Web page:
Below is a list of common French reciprocal verbs.

s’adorer = to adore (one another)

s’aimer = to love each other

s’apercevoir = to see each other

   se comprendre = to understand each other

   se détester = to hate each other

   se dire = to tell each other

s’embrasser = to kiss each other

   se parler = to talk to each other

   se promettre = to promise each other

se quitter = to leave each other

se regarder = to look at each other

   se rencontrer = to meet each other

se sourire = to smile at each other

se téléphoner = to call each other

se voir = to see each other

Les Verbes Idiomatiques (Idiomatic Verbs)

Idiomatic verbs are verbs that have a completely different meaning with a reflexive pronoun than when they stand alone without one. French has a lot of them. Essentially, the reflexive pronoun is critical to the overall meaning of the sentence. Just like reflexive and reciprocal verbs, however, they follow the same general pronominal verb formula. In this module, we are not going to focus much on idiomatic verbs, as they are generally challenging for new learners to understand and remember.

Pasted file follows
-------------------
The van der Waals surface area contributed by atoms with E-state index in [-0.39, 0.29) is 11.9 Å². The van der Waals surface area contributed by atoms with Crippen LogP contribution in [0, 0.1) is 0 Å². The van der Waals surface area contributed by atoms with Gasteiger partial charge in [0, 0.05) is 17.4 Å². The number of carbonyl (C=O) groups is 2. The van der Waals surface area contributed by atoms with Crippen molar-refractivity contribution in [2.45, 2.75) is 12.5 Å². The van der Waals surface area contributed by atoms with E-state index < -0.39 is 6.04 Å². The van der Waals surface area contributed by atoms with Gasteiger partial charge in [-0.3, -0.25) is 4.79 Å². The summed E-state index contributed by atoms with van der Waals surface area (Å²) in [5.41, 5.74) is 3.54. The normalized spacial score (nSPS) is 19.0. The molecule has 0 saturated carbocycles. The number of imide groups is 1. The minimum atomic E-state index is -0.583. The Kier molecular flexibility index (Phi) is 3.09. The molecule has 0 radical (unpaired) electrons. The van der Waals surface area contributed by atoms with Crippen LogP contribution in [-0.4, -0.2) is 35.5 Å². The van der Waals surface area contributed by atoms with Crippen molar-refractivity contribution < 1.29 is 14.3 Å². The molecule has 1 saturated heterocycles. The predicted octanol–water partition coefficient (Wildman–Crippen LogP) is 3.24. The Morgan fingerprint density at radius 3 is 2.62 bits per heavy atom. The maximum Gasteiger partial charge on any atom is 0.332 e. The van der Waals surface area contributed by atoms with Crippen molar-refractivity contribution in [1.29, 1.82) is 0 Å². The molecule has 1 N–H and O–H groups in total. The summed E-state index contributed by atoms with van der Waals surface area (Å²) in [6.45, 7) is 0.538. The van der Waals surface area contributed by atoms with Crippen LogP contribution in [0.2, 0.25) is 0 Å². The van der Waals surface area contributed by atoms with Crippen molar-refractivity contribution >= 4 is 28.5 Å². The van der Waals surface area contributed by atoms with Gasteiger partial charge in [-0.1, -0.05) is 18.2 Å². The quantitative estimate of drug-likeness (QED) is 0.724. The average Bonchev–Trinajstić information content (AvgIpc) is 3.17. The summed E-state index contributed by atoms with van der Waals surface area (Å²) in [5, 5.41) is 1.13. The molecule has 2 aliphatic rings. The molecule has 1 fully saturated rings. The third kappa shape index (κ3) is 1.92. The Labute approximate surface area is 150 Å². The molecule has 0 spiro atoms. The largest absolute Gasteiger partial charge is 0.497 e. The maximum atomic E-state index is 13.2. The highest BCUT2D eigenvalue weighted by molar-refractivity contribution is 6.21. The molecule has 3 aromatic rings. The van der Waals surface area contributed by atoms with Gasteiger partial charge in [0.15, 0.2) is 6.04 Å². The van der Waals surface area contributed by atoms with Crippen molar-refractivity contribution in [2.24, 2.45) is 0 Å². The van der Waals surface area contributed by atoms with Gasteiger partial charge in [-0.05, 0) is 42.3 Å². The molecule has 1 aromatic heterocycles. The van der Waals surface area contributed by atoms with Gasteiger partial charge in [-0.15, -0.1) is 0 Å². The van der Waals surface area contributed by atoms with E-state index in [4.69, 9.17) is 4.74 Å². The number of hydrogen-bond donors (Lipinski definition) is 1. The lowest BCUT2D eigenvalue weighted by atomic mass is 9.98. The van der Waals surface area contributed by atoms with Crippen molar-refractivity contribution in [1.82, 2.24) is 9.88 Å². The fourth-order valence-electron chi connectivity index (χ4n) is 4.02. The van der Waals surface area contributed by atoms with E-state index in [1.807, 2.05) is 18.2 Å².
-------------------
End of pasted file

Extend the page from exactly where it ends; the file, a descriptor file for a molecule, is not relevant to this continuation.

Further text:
• Tu te demandes si tu as gagné le jeu.→ You are wondering if you won the game.
  • Elle s’ entend avec les autres. → She gets along with the others.

We know that demander means “to ask for” and entendre means “to hear.” The reflexive verbs te and se that accompany these verbs change the meaning and context of each sentence.

Below is a list of common French idiomatic pronominal verbs. The definitions in parenthesis are the definitions of the verbs without the reflexive pronoun.

s’en aller = to go away   (to go)

s’amuser = to have a good time (to amuse)

   s’appeler = to be named (to call)

   s’attendre (à) = to expect (to wait for)

se demander = to wonder (to ask)

   se dépêcher = to hurry (to send quickly)

   s’endormir = to fall asleep (to put to sleep)

s’ennuyer = to be bored (to bother)

   s’entendre = to get along (to hear)

   s’habituer à = to get used to (to get in the habit of)

   s’inquiéter = to worry (to alarm)

s’installer = to settle in (to a home) (to install)

se mettre à = to begin to (to place, put)